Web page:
The busi­ness of bank­ing

Financial Mail - - INVESTOR’S NOTEBOOK - @scranston

Lit­tle at­ten­tion has been given to the sec­ond phase of the Old Mu­tual man­aged sep­a­ra­tion — the un­bundling of Ned­bank shares. This will be a rather half-hearted ex­er­cise as Old Mu­tual will still hold 19.9%. So it would not be dif­fi­cult for it to still round up a few tame share­hold­ers and block any­thing it didn’t like.

It will be less vis­i­ble, as the num­ber of Old Mu­tual-ap­pointed di­rec­tors will fall from three to just one. And some re­stric­tions will fall away. When Old Mu­tual res­cued Ned­bank in 2004 it was in a po­si­tion to in­sist that the bank could not raise cap­i­tal with­out the life of­fice’s ap­proval nor could it make ma­te­rial ac­qui­si­tions. This was im­por­tant as, un­der for­mer CEO Richard Laub­scher, the bank tried to con­vince ev­ery­one it wasn’t a bank but a tech­nol­ogy hold­ing com­pany called Ned­cor. It is a bit scary that FNB also con­sid­ers it­self to have mor­phed from a bank into a tech busi­ness. Un­der Laub­scher’s suc­ces­sor Tom Board­man and in­cum­bent Mike Brown th­ese pre­ten­sions have been ditched. It is firmly back in the simple busi­ness of lend­ing and bor­row­ing money.

Old Mu­tual and Ned­bank ex­ec­u­tives smile on the plat­form to­gether but the cul­tures have never been fully com­pat­i­ble. The dy­namic out­ward-look­ing Joburg-based bank was al­ways a strange bed­fel­low with the some­what slow-mov­ing Cape-based life of­fice, though ad­mit­tedly it is a lit­tle less sleepy since it moved its 200 top peo­ple to Sand­ton a decade ago.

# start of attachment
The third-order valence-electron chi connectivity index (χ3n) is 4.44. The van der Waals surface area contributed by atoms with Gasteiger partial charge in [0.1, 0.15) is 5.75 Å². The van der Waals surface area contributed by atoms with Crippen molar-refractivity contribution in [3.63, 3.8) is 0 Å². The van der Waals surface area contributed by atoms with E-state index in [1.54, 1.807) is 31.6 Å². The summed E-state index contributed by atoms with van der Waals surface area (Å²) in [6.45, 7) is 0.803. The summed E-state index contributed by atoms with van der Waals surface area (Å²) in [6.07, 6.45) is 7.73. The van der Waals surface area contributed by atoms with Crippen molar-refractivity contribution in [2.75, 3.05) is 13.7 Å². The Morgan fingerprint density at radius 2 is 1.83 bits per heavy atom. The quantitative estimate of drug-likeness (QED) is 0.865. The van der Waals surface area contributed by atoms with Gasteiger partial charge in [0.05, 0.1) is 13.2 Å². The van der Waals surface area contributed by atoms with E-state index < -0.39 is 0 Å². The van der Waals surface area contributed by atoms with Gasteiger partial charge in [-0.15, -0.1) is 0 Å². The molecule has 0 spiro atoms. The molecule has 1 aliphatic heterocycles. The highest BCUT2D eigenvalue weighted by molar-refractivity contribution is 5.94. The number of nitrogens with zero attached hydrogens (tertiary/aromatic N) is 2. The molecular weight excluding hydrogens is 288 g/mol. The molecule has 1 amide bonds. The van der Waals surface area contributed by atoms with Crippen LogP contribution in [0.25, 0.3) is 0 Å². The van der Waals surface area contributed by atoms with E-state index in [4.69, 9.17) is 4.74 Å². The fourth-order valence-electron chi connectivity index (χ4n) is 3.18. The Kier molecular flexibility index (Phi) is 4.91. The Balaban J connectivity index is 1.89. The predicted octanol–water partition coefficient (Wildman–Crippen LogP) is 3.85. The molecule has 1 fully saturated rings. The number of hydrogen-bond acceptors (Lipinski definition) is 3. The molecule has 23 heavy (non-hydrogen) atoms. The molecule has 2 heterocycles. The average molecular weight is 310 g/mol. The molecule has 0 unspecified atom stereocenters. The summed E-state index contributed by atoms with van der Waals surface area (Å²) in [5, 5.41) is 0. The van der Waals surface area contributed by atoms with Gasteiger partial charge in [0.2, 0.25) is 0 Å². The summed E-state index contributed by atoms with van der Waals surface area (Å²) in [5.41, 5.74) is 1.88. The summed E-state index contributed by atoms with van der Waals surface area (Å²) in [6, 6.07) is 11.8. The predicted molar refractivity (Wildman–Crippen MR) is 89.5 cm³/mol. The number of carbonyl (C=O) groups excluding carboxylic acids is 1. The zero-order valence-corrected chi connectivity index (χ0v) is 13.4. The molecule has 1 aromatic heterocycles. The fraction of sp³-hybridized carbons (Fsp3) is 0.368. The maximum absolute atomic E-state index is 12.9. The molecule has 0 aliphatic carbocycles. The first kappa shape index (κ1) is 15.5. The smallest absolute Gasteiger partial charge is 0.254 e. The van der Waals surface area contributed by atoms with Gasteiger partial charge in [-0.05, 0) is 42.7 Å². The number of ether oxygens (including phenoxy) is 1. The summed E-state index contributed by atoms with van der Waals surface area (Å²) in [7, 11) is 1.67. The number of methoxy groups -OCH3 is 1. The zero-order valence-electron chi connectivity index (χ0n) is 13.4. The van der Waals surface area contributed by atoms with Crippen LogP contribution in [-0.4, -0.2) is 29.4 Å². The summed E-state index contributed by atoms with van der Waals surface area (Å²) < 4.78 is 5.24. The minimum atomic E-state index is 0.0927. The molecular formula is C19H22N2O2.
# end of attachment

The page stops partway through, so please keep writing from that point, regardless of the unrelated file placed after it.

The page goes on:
It is usu­ally much more pro­duc­tive when a bank is the se­nior part­ner.

It is fairly easy for a bank to repli­cate life of­fice ac­tiv­i­ties such as credit life and fu­neral poli­cies, and as there are so many more in­ter­ac­tions ev­ery month with a bank than with a life of­fice the dis­tri­bu­tion plat­form is far more ro­bust. In the case of Stan­dard Bank and its sub­sidiary Lib­erty, the bank can use the threat of set­ting up a par­al­lel busi­ness to en­sure that Lib­erty pro­vides the net­work with cheap prod­ucts.

But it would be hard for Old Mu­tual to re­pro­duce the Ned­bank branch net­work, and even when it did set up Old Mu­tual Bank it didn’t take long for the reg­u­la­tor to close it.

Ba­sic life prod­ucts

Ned­bank doesn’t need Old Mu­tual to sup­ply it with ba­sic life prod­ucts, it man­u­fac­tures th­ese in-house al­ready. And it has an equally good, if not bet­ter, of­fer­ing in wealth man­age­ment.

Ned­bank fi­nan­cial plan­ners dis­trib­ute Mu­tual’s en­dow­ments and an­nu­ities, but Ned­bank fi­nance di­rec­tor Rais­ibe Mo­rathi says it would be flout­ing the com­pe­ti­tion law to show any favouritism.

The two groups are aim­ing to save R1bn an­nu­ally through joint pro­cure­ment in ar­eas such as voice and data com­mu­ni­ca­tions. Ar­guably this can con­tinue as long as Old Mu­tual is a ma­jor share­holder, but surely each busi­ness is large enough to look af­ter it­self? Even in Africa, Mo­rathi says, Old Mu­tual’s ban­cas­sur­ance agree­ment with Ecobank is un­re­lated to the fact that Ned­bank is one of Ecobank’s largest share­hold­ers.

For­tu­nately, in the first quar­ter Ecobank was a pos­i­tive con­trib­u­tor to Ned­bank of R42m against the loss of R1.2bn a year ear­lier.

It is time Ned­bank was granted full independence, just as Stan­dard Bank needs to let Lib­erty go, or buy it out and start its own ver­ti­cally in­te­grated ban­cas­surer.

This is what FNB and Absa are do­ing, and it is what Ned­bank should soon be able to start up. Old Mu­tual claims to pro­vide great ad­vice. But I wouldn’t take much no­tice of its ad­vice on run­ning a bank.

Old Mu­tual and Ned­bank ex­ec­u­tives smile on the plat­form to­gether but the cul­tures have never been fully com­pat­i­ble

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